Monday, July 2, 2007

Donor Letters - Using Emotion and Images in Persuasive Writing

Appealing to Emotion

The goal of persuasion is to win acceptance of one's ideas. In fundraising, of course, the idea is to get people to accept an organization's specific ideas regarding their cause so they will donate their hard-earned money—not just once but over again. How is this done in writing? Well think about it. When speaking to someone you always get the visual benefits; hand gestures, facial expressions, voice inflection and the feedback of those you are speaking to. With writing you don't have these things so somehow you must compensate. The best way to compensate is to appeal to people's emotions with the use of image. How do you produce images in writing? Description, description, description. In order to get the reader to sympathize with your subject matter you must describe just how dry that village in Africa is. Describe how far the women have to travel several times a day and back again to get to the nearest stream. Describe the poor quality of the water. Describe the need for wells and what your organization will do in detail when these wells are built. Describe why you need financial help to do these things. State the situation but use positive words such as "will happen" and "we can". These appeal to the potential donor's sense of hope for the outcome.

Ask Questions

Asking the reader questions is another way to trigger emotion. Ask them to imagine their own lives in these situations and how they would cope. Remind them of their own proximity to running water, for instance—but do it gently. The last thing we want to invoke is feelings of guilt or to overwhelm. Follow up your questions with positives like what their financial support will do and use specific situations where possible. Ask the reader to remember a past situation or emotion; "Do you remember the last time you felt very thirsty?" or "Do you remember a time when you were ever struggling to make ends meet?" "How did it make you feel?" "Overwhelmed?" "Stressed?" "Depressed?" These questions force the reader to stop and put your message into perspective. They will then relate on an emotional level to what you are writing.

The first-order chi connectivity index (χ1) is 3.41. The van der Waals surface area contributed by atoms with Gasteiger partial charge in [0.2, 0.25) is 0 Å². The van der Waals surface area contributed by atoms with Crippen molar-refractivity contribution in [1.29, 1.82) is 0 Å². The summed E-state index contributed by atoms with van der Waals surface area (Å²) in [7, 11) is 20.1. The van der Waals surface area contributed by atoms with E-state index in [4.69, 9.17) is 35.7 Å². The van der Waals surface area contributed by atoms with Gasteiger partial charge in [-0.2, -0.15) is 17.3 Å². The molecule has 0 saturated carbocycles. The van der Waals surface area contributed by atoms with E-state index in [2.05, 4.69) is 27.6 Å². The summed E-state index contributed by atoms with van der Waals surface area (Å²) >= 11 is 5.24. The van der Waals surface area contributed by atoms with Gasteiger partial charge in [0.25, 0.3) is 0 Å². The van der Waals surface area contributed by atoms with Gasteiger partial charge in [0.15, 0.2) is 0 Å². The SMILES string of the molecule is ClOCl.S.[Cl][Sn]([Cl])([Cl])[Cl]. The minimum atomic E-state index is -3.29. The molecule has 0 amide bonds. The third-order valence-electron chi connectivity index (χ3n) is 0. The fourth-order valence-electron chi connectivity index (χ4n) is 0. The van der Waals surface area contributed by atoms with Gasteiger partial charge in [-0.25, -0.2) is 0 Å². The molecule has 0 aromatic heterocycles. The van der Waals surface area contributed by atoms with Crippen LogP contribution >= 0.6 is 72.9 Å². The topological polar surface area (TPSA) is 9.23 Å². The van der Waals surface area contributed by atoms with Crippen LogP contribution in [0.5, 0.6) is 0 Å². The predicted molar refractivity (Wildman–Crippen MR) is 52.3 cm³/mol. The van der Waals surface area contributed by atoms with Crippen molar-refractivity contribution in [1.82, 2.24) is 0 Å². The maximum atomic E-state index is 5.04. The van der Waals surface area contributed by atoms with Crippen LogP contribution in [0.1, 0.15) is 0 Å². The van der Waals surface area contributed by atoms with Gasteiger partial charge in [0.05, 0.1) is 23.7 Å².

Keeping your words simple is another key to keeping your readers feeling your words. Think about when you read fiction in particular. Any good piece of fiction will flow seamlessly with image after image—like a movie playing in your head. You should strive for the same idea in your writing. Avoid jarring sentence structure and large words. You don't want readers to have to go back because they didn't understand a word or were distracted by phrases that impeded the rhythm of the piece. Your goal is to make a movie in their head that captures their undivided attention and their hearts.

So remember, keep those images going for your readers. Allow them to see the vision that you have for your cause and to feel the urgency of those that need help through your words and you won't be disappointed.

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